With most tax returns, the statute of limitations is three years. This means that the IRS has three years to challenge a tax return after you file it. Now, there are exceptions to the rule. Forbes explains that if there is no substantial understatement of income, then the IRS has to let it go after three years. A substantial understatement may be about 25% of your taxable income on the return.
In the case that there was a substantial understatement, there is about six years for the IRS to file a claim. When thinking about the statute of limitations, it is important that you know the difference between civil and criminal tax fraud. With criminal tax fraud, there is six years since the last conduct to file a claim. This means six years after the taxpayer filed a fraudulent return. If this is a civil matter, however, then the six-year time limit does not apply. Instead, the IRS has an unlimited amount of time to prosecute.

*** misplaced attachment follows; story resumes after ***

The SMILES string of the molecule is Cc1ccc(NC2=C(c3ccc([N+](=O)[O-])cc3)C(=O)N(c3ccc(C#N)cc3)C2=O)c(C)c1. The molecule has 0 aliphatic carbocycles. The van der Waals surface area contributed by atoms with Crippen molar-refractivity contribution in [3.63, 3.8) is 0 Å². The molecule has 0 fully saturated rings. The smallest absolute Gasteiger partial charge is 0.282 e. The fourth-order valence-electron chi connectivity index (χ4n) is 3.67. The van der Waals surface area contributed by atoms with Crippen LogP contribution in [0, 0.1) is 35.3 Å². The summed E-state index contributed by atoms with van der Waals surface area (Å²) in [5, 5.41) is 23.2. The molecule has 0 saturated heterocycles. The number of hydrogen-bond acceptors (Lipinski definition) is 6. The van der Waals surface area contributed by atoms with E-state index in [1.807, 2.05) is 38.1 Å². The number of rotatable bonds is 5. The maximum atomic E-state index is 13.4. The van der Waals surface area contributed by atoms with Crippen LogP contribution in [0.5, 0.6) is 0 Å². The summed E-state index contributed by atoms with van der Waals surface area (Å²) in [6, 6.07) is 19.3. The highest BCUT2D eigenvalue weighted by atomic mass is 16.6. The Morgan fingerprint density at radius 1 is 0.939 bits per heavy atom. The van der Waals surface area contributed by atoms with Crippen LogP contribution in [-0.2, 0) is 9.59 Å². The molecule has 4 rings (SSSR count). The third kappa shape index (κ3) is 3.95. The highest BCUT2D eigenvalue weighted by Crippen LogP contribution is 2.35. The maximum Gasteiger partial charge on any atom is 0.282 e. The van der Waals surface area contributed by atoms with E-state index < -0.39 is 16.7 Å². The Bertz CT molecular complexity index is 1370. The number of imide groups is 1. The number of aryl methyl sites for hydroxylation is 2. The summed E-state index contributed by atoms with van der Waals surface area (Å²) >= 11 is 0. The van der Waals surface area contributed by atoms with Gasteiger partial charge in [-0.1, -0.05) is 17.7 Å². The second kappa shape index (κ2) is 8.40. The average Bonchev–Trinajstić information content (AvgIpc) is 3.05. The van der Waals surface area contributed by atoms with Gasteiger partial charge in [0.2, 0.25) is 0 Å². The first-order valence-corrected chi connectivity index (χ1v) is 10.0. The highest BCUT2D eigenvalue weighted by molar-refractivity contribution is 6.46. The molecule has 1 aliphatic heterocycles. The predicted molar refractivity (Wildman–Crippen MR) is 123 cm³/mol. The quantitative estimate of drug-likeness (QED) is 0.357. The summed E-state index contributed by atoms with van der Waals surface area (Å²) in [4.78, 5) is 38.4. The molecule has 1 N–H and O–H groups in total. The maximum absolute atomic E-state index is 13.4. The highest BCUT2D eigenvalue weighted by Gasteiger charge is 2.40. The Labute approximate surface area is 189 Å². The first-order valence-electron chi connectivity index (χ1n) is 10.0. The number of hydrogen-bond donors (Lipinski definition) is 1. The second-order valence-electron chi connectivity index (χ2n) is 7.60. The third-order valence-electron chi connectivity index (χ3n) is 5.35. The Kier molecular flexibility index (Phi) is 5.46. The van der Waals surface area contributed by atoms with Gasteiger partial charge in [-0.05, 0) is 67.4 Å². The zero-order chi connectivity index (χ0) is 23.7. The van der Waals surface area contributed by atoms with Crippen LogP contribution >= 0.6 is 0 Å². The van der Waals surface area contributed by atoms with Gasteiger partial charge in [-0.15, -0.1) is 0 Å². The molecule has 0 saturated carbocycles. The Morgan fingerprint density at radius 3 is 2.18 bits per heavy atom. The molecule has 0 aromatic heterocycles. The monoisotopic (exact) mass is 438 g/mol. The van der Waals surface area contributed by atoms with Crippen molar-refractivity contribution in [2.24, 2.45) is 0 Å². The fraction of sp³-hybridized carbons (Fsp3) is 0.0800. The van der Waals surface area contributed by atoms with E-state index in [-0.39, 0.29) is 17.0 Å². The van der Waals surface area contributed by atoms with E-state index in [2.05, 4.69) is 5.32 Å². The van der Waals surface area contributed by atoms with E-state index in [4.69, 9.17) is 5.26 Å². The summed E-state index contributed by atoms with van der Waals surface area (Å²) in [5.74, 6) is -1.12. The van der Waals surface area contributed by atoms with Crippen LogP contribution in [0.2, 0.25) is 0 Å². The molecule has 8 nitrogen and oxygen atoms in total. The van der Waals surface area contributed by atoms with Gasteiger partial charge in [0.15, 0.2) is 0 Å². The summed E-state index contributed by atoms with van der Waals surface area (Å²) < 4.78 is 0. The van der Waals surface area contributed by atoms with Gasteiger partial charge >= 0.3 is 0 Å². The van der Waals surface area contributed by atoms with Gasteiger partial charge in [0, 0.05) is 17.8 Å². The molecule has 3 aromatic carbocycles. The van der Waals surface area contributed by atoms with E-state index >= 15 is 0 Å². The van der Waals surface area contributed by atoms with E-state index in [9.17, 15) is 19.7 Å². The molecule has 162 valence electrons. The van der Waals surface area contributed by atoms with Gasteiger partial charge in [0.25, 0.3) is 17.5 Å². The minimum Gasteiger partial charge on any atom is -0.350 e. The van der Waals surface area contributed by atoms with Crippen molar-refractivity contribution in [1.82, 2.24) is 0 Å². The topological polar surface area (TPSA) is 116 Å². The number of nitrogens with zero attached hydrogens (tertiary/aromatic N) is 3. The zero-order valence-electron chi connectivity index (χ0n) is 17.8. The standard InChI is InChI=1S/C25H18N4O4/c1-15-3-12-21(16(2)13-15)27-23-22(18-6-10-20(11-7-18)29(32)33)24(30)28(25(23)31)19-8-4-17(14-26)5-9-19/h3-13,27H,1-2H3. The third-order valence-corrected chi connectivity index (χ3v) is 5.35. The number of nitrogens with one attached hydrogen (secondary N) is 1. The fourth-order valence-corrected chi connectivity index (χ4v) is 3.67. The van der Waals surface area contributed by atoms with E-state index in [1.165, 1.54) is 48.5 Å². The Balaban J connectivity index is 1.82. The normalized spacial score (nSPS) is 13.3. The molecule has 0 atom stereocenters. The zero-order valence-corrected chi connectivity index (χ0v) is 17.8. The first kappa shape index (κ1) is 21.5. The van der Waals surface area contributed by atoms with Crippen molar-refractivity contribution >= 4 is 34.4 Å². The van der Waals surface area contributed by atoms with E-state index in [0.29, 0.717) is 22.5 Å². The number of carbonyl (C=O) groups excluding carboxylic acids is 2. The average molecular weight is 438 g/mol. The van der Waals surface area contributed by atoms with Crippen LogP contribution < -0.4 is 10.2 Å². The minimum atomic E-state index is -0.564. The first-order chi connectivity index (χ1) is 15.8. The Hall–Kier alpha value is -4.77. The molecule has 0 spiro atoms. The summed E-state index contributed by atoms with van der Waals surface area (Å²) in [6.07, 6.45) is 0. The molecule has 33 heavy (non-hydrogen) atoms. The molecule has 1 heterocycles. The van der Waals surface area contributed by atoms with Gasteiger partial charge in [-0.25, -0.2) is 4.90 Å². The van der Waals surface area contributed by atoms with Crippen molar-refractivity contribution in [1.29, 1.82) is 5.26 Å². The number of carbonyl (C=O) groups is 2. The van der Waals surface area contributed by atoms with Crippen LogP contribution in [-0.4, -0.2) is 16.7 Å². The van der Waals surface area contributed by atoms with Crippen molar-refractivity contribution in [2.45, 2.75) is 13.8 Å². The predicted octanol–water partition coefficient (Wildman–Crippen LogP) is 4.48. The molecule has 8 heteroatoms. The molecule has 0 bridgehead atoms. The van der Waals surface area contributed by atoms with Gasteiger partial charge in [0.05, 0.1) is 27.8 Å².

The IRS can pursue three situations indefinitely. These situations include:
- Failure to file a tax return
- Filed a false tax return
- Evaded paying taxes
The civil division pursues these situations. The government does not have to meet as high of a standard in civil matters. While it is not normal for the IRS to question income, estate tax returns or gifts after three years, it can happen. This is particularly true if there is reasonable fraud committed and there is a large recovery for the U.S Treasury.
The above information is meant to inform on tax fraud. It is not intended as legal advice.